No, you're not wrong, there is no part 19. It's just that originally I used part 19 to put all of the page scans into one blog entry and this time I figured that wasn't necessary.
This is the dialog for page 3 of Frozen Food Agent.
さっきからピクリともしないおじょうさん、あんたもだ ファスナーに て がま
なるほど、、、 こちらは 人の 形 をした 保冷 バッグってわけか
なるほど、、、 こちらは ひとの かたちをした ほれい バッグってわけか
This is a shorter page, so I'll take this moment to talk about Japanese sound effects. In manga, a sound effect can be used for 3 reasons: first, obviously as the sound for something when it happens, such as when someone gets hit on the head. Second, to emphasize a physical action, such as someone pointing a finger. Third, to establish someone's emotions or mental attitude.
The second and third cases exemplify the Japanese use of onomatopoeia, or words that sound like what they mean. While English does this as well, as in "meow" and "bark", Japanese goes several steps further. In Japanese, a dog's bark sounds like "wan". And, the Japanese version of "come here, doggy", is "wan-wan", or "wan-chan, kochi, kochi". That is, come here, little bark bark". The phrase "niko niko wo yamette" translates as "quit smiling so much", but "niko" by itself is the sound of someone smiling.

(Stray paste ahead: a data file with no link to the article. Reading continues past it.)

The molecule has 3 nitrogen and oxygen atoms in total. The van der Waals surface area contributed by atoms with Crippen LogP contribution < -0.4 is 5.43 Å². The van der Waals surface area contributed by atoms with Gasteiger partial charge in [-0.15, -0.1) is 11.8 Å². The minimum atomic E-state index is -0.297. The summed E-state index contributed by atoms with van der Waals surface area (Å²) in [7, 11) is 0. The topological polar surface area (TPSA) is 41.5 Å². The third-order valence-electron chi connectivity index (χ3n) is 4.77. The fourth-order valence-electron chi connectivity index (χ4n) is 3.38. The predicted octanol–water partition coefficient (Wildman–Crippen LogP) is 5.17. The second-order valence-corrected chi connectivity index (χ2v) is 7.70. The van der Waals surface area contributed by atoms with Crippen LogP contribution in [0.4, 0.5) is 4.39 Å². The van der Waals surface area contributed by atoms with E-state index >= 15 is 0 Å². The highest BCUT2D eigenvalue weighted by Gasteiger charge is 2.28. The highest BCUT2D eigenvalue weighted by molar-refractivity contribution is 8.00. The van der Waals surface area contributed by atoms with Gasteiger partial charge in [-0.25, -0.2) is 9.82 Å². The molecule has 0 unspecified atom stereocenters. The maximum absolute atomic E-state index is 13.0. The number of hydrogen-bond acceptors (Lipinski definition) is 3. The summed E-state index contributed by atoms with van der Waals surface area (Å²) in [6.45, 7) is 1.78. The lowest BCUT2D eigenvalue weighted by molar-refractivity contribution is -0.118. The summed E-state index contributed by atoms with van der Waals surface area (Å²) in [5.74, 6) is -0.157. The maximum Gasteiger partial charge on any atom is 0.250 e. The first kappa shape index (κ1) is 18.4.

I mention this here because we've got one or two sound effects on this page. Since the effect often gets included into the background art, it's not always practical to replace it with the English version, and I'll leave it as either hiragana or katakana.
Common Japanese sound effects include:
jin - The sound of silence
sha - whoosh
goro goro - rumbling
ga - konk
don - boom
da-don - ba-whump
niko - The sound of someone smiling
poi - the sound of someone throwing something
ja - The sound of falling rain
ge - The sound of surprise, or sickness
Now, the really important thing, from a translator's point of view, is in trying to decide how to handle the sound effects for cases 2 and 3, since there's no equivalents in western comics, or English. That is, in a western comic, if a character stands and smiles at you, normally there's no accompanying sound effect. So, what's a translator to do? We can either erase the Japanese sound effect and leave it at that; we can turn it into the "romaji" equivalent (i.e. - spell it out using the English alphabet) and maybe add a footnote explaining the more arcane sounds; or we can try to create a reasonable English translation, like turning "jiiiin" into "si--lence". Hardcore manga fans will object to the first choice, and the third choice just looks stupid on paper. So, naturally, I fall back on the second choice, and try to maintain the original Japanese sound as much as possible. Although, when the smuggler sneezes, I do turn it from "hiekkushoi" to "hek-shuu". which sounds more like a sneeze to me.
To be continued.
Learning Japanese - Part 20, Page 3